The world of cinema is on edge: Warner Bros. and Paramount could merge

A movement to compete against the giants of Netflix and Disney.

The world of cinema is on edge: Warner Bros. and Paramount could merge
Chema Carvajal Sarabia

Chema Carvajal Sarabia

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During last night, the news broke: two giants of entertainment and communication were considering a merger to compete on equal terms with the giants in the coming decades. We are talking about Warner Bros. Discovery and Paramount Global.


If you like movies it’s impossible not to know them, since both actors are responsible for some of the best sagas and movies in history. Paramount, for example, is one of the pillars of Hollywood since 1912.

This movement, which we will now explain, would mean that two very important actors are joining forces to face an uncertain future in an industry that is not going through its best moment.

For now, they are just conversations between two giants of cinema

The CEO of Warner Bros. Discovery, David Zaslav, met with the CEO of Paramount Global, Bob Bakish, at a lunch held on Tuesday in New York where they discussed a possible merger, as reported last night by Variety.

Zaslav has also spoken with Shari Redstone, whose National Amusements Inc. holds a majority stake in Paramount Global, about a possible combination of the companies.

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And while it was not possible to know the terms of a possible merger of the companies, both companies have hired bankers, but the state of the conversations is described as very preliminary.

At the end of the third quarter, Paramount Global had a long-term debt of 15.6 billion dollars, considerably less than WBD, whose debt amounted to 43.5 billion dollars.

But in terms of market value, Warner Bros. Discovery is the bigger fish, with a market capitalization of $28.4 billion, compared to Paramount Global’s $10.3 billion.

A completely historic union at the franchise and saga level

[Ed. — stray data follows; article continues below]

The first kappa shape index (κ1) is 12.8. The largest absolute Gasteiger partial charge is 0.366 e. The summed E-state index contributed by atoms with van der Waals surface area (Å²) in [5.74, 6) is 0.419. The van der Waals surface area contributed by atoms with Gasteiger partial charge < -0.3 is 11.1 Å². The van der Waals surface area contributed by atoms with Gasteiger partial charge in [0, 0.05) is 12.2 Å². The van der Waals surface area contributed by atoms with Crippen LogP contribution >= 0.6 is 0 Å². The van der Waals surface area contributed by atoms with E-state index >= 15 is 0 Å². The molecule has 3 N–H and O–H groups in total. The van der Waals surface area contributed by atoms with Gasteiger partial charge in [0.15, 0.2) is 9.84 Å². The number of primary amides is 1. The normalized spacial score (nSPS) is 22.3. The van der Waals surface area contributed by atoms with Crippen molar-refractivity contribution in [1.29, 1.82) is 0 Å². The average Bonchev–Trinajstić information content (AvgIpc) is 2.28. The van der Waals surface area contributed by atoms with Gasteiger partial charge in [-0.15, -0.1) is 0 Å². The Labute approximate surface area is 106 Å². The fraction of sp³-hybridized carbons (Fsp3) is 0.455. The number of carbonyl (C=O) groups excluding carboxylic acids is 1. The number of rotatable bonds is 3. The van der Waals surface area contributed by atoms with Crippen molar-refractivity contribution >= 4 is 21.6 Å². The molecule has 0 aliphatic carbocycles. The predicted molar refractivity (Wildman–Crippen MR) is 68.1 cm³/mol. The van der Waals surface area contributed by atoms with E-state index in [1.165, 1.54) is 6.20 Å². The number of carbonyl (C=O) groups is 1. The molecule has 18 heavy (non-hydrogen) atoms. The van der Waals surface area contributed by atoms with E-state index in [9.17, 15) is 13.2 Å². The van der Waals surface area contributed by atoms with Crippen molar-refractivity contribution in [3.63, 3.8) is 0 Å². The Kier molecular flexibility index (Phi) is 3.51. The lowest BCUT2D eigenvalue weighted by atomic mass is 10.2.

Warner Bros. Discovery and Paramount would be trying to pool their assets, which span television, film, sports, and streaming, to gain greater scale and operational efficiency.

Specifically, WBD and Paramount would be interested in combining their premium streaming services Max and Paramount+ to better compete with Netflix, Disney+, and Hulu.

Regarding the cinema, Warner Bros. Discovery would acquire top-tier properties from Paramount Pictures, including film franchises such as: Terminator, Transformers, Mission: Impossible, Top Gun, A Quiet Place, Teenage Mutant Ninja Turtles, The Godfather, Paranormal Activity, Scream, and Star Trek.


Warner Bros. Pictures, on the other hand, includes the films from the DC Extended Universe and the cinematic franchises of Harry Potter and The Lord of the Rings.

It is expected that the merger of Warner Bros. and Paramount Global will also combine their television operations. Warner Bros. Discovery’s cable lineup includes CNN, HBO, TNT, TBS, Discovery Channel, Cartoon Network, Food Network, HGTV, TLC, and others. Paramount’s networks include CBS, Comedy Central, MTV, Nickelodeon, and BET.

A sector that doesn’t stop buying and merging to survive

Also this week, media mogul Byron Allen reached out to Paramount’s top executives to extend a $3.5 billion offer to purchase BET Media Group, which includes BET, VH1, and the BET+ streaming service.

Warner Bros. Discovery was formed after Discovery Inc. acquired WarnerMedia from AT&T, a transaction that was completed in April 2022. And Paramount Global is the result of the merger between CBS and Viacom that was completed in December 2019.

Sources said that top executives at Warner Bros. Discovery felt they had to move sooner rather than later to engage in talks with Paramount Global. There is no longer room for big companies, now there is only space for giants.

Chema Carvajal Sarabia

Chema Carvajal Sarabia

Journalist specialized in technology, entertainment and video games. Writing about what I'm passionate about (gadgets, games and movies) allows me to stay sane and wake up with a smile on my face when the alarm clock goes off. PS: this is not true 100% of the time.

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